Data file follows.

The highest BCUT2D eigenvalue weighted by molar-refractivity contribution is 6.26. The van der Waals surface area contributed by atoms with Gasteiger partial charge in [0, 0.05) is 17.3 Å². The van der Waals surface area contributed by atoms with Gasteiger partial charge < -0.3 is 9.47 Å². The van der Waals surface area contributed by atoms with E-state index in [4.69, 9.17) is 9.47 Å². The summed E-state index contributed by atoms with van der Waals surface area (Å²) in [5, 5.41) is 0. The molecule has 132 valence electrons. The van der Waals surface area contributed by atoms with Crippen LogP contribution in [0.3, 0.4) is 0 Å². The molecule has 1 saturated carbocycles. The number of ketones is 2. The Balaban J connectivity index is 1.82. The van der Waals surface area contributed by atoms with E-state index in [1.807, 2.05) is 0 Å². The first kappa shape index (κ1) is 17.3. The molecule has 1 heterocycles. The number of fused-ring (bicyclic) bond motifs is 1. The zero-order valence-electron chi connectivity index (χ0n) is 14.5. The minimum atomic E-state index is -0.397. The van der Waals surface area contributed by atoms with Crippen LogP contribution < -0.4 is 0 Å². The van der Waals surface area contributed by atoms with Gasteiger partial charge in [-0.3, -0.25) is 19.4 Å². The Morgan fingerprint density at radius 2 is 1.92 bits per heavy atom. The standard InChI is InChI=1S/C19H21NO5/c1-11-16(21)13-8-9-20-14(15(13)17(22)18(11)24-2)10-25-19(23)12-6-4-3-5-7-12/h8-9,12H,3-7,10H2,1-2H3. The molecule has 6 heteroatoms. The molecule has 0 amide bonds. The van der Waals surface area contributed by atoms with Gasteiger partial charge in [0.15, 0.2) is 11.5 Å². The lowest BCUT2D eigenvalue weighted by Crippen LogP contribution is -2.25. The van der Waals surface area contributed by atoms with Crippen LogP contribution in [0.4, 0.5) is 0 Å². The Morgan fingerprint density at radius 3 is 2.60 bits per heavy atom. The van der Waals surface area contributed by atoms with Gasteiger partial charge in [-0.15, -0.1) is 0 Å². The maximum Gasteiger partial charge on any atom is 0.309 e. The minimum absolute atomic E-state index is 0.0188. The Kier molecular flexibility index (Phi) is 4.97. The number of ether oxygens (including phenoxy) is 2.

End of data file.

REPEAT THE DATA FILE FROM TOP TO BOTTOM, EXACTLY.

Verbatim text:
The highest BCUT2D eigenvalue weighted by molar-refractivity contribution is 6.26. The van der Waals surface area contributed by atoms with Gasteiger partial charge in [0, 0.05) is 17.3 Å². The van der Waals surface area contributed by atoms with Gasteiger partial charge < -0.3 is 9.47 Å². The van der Waals surface area contributed by atoms with E-state index in [4.69, 9.17) is 9.47 Å². The summed E-state index contributed by atoms with van der Waals surface area (Å²) in [5, 5.41) is 0. The molecule has 132 valence electrons. The van der Waals surface area contributed by atoms with Crippen LogP contribution in [0.3, 0.4) is 0 Å². The molecule has 1 saturated carbocycles. The number of ketones is 2. The Balaban J connectivity index is 1.82. The van der Waals surface area contributed by atoms with E-state index in [1.807, 2.05) is 0 Å². The first kappa shape index (κ1) is 17.3. The molecule has 1 heterocycles. The number of fused-ring (bicyclic) bond motifs is 1. The zero-order valence-electron chi connectivity index (χ0n) is 14.5. The minimum atomic E-state index is -0.397. The van der Waals surface area contributed by atoms with Crippen LogP contribution < -0.4 is 0 Å². The van der Waals surface area contributed by atoms with Gasteiger partial charge in [-0.3, -0.25) is 19.4 Å². The Morgan fingerprint density at radius 2 is 1.92 bits per heavy atom. The standard InChI is InChI=1S/C19H21NO5/c1-11-16(21)13-8-9-20-14(15(13)17(22)18(11)24-2)10-25-19(23)12-6-4-3-5-7-12/h8-9,12H,3-7,10H2,1-2H3. The molecule has 6 heteroatoms. The molecule has 0 amide bonds. The van der Waals surface area contributed by atoms with Gasteiger partial charge in [0.15, 0.2) is 11.5 Å². The lowest BCUT2D eigenvalue weighted by Crippen LogP contribution is -2.25. The van der Waals surface area contributed by atoms with Crippen LogP contribution in [0.4, 0.5) is 0 Å². The Morgan fingerprint density at radius 3 is 2.60 bits per heavy atom. The van der Waals surface area contributed by atoms with Gasteiger partial charge in [-0.15, -0.1) is 0 Å². The maximum Gasteiger partial charge on any atom is 0.309 e. The minimum absolute atomic E-state index is 0.0188. The Kier molecular flexibility index (Phi) is 4.97. The number of ether oxygens (including phenoxy) is 2.